Tim Hanlon
"I hate to share needles," says Jack, a well-spoken 21-year-old who has lived on and off Portland's streets for the past several years. "But," he continues, "sometimes it's that or not get high." He smiles slyly and spreads his hands in front of him, as if explaining an irrefutable point. "It's not a tough decision," he concludes.

During Jack's (not his real name) time as one of the city's 1600 street youth, he contracted Hepatitis C, a ruthless disease that can attack the liver. Although street youth and health experts debate over the exact scope of the blood-borne disease, they agree that Hepatitis C infections among Portland's street youth have grown to epidemic levels over the past five years. Jack says that more than half his friends have contracted Hepatitis C.

One social worker--who puts the figure at one in three street youth as having Hep C--describes the prevalence of the disease as so widespread, it's no longer alarming.

"It's taken as a matter of fact when every third person [is infected]," she explained, "they say, 'this is the culture we live in.'"

Spread by tainted blood--usually by intravenous drug-users sharing needles--Hepatitis C causes flu-like symptoms and fatigue; though rarely immediately fatal, seven of 10 people who contract the disease develop chronic liver problems. Social workers explain that Hepatitis C is particularly harmful to street youth because they lack infrastructure to help them--like a permanent place to rest and recover.

Debbie Heybeck, a nurse practitioner who makes weekly visits to the city's homeless youth shelters, also points out that street youth are more susceptible to the disease because of their mental attitude. "They're in the moment," she says, referring to a common teenage mindset; this sense of invincibility allows the youths to shrug their shoulders to the disease's long-term and chronic symptoms. "They're much more impulsive," she adds.

Although Heybeck does not hazard a guess at the number infected, she believes that contracting Hepatitis C is nearly inevitable for street youth using intravenous drugs. "If you use needles for six months to one year, you have a 98 percent chance [of contracting Hepatitis C]," she offers.

John Duke, who manages the health clinic at the youth homeless shelter Outside-In, is more conservative with his estimates. Even so, he is no less concerned that the disease poses a hard-hitting threat to the city's street youth.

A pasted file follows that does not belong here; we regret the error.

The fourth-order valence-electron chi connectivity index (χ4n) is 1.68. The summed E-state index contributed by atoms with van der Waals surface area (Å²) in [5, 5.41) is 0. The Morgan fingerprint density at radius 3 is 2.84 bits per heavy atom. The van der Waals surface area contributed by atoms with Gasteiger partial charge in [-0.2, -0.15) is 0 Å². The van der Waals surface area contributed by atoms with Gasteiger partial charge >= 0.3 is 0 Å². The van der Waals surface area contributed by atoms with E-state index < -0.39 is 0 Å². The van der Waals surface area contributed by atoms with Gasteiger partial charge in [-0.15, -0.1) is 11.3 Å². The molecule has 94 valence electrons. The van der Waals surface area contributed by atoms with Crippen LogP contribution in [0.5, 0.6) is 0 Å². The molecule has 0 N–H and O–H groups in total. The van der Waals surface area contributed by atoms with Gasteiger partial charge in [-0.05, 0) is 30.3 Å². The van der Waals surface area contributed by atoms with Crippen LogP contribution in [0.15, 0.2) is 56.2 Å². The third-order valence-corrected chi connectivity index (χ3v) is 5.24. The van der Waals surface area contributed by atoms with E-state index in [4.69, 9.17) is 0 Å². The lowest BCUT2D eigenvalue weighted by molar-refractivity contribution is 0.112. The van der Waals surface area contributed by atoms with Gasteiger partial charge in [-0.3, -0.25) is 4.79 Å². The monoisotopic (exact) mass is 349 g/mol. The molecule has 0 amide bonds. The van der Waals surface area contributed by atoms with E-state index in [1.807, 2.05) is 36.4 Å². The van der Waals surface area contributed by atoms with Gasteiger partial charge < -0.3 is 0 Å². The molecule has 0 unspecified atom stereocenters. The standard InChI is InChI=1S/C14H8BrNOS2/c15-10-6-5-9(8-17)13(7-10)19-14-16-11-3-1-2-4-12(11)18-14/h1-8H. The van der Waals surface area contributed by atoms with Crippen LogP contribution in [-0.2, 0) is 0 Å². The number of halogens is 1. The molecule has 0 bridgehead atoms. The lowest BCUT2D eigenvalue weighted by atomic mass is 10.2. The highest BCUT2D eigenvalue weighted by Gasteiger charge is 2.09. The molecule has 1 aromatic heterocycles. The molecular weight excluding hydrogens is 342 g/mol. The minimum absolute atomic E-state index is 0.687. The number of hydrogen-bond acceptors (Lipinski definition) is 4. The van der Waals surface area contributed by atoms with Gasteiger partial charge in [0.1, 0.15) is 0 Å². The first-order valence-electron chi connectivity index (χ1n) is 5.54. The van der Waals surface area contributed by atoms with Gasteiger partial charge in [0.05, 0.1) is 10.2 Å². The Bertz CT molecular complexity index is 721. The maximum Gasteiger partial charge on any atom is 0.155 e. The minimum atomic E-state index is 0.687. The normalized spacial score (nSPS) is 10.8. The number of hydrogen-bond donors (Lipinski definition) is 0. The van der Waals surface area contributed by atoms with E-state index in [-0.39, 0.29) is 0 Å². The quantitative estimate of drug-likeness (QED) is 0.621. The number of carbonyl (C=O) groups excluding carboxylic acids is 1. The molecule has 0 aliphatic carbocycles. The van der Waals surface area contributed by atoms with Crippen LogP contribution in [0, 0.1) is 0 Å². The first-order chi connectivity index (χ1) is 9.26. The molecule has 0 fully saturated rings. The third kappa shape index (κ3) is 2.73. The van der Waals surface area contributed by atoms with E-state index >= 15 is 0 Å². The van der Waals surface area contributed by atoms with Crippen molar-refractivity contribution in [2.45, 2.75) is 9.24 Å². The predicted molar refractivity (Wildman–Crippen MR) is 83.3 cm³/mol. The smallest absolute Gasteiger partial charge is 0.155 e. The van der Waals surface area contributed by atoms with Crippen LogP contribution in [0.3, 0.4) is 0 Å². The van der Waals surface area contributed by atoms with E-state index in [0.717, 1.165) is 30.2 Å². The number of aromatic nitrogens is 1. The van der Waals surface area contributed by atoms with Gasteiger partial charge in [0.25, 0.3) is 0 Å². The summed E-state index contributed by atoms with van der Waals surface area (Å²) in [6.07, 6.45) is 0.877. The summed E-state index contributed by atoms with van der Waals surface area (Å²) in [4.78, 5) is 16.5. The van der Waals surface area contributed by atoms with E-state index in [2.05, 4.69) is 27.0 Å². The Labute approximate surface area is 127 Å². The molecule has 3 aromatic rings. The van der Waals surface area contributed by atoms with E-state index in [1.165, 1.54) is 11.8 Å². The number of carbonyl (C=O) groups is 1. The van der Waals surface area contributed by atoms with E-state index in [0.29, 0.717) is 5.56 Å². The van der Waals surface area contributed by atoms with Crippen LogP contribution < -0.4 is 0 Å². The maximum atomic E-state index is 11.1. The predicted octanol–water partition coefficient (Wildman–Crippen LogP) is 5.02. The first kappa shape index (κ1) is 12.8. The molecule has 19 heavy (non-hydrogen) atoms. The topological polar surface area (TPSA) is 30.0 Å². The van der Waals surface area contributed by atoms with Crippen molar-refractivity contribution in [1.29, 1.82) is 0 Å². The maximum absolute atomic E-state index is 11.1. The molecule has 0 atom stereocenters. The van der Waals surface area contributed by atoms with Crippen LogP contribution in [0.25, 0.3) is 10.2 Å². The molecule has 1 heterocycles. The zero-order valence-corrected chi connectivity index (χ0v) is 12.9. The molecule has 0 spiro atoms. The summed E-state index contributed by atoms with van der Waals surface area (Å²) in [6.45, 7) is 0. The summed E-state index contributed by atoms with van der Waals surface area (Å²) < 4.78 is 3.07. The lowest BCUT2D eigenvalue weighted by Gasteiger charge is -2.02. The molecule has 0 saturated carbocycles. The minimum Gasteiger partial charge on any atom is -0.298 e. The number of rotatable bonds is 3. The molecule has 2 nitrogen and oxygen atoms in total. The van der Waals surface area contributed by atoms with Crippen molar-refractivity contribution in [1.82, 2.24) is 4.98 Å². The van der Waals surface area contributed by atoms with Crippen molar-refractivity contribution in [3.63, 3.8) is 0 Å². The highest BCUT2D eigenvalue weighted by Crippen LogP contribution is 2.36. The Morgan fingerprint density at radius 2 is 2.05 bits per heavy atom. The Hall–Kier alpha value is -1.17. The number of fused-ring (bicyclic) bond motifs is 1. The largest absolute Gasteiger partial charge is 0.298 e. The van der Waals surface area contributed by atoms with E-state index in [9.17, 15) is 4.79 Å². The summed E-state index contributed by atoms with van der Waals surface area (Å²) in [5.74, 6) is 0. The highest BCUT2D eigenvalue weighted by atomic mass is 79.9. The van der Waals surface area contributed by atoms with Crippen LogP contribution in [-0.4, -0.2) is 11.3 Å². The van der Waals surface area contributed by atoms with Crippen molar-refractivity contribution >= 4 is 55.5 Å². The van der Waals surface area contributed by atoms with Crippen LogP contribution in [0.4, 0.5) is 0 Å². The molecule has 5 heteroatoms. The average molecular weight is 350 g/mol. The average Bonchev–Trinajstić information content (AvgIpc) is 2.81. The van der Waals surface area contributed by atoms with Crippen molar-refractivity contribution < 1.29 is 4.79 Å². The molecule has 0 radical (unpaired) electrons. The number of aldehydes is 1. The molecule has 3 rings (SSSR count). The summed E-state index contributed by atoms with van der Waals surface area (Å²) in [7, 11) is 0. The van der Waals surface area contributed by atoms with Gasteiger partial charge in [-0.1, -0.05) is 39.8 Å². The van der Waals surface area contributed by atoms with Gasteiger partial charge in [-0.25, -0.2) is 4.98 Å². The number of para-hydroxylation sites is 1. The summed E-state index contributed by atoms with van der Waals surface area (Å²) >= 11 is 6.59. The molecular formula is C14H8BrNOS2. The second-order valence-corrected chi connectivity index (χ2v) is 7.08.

He cites two relatively recent studies about the prevalence of Hepatitis-C. The most comprehensive study was concluded in 1998 by the Oregon Research Institute. Over three years, 600 homeless youth were tested for the virus. It found that nearly 6% of the boys and 4% of the girls carried the disease. Based on his intuitive sense of the disease and the youth that he has seen over the past few years, he felt that the number was a bit low.

"But I also don't think one in three have Hep C," he says. "There is a lot of fear around Hep C; it is a long, slow indeterminate death sentence. Those strong feelings may amplify our perceptions."

Although no additional studies have been conducted since 1998, it's believed that the disease has spread further since then. Duke compares the current level of Hepatitis C among street youth to the AIDS epidemic in the early '80s, which also spread exponentially through interpersonal, intimate contact.

But one critical difference for stopping Hepatitis C, he points out, is the lack of political will and public sympathy to curb the growth of the disease.

"There is a high potential for a dangerous trend," he says. "Recently, there has been less attention given to preventive methods, and the younger generation has grown up surrounded by that mindset."

Duke also points out that street youth lack political clout and the ability to bring attention to their plight. "Primarily, Hep C is among the least effective of self-advocates," he says. "It doesn't have the strong voice that the gay male population did to turn the nation's attention [to the AIDS epidemic]."

In spite of the debate regarding the exact numbers and scope of the disease, all the social workers and medical experts interviewed agreed that the best way to stop the epidemic is to promote needle exchange programs. Currently, Oregon law does not allow minors to participate in programs that permit drug-users to exchange used needles for clean ones.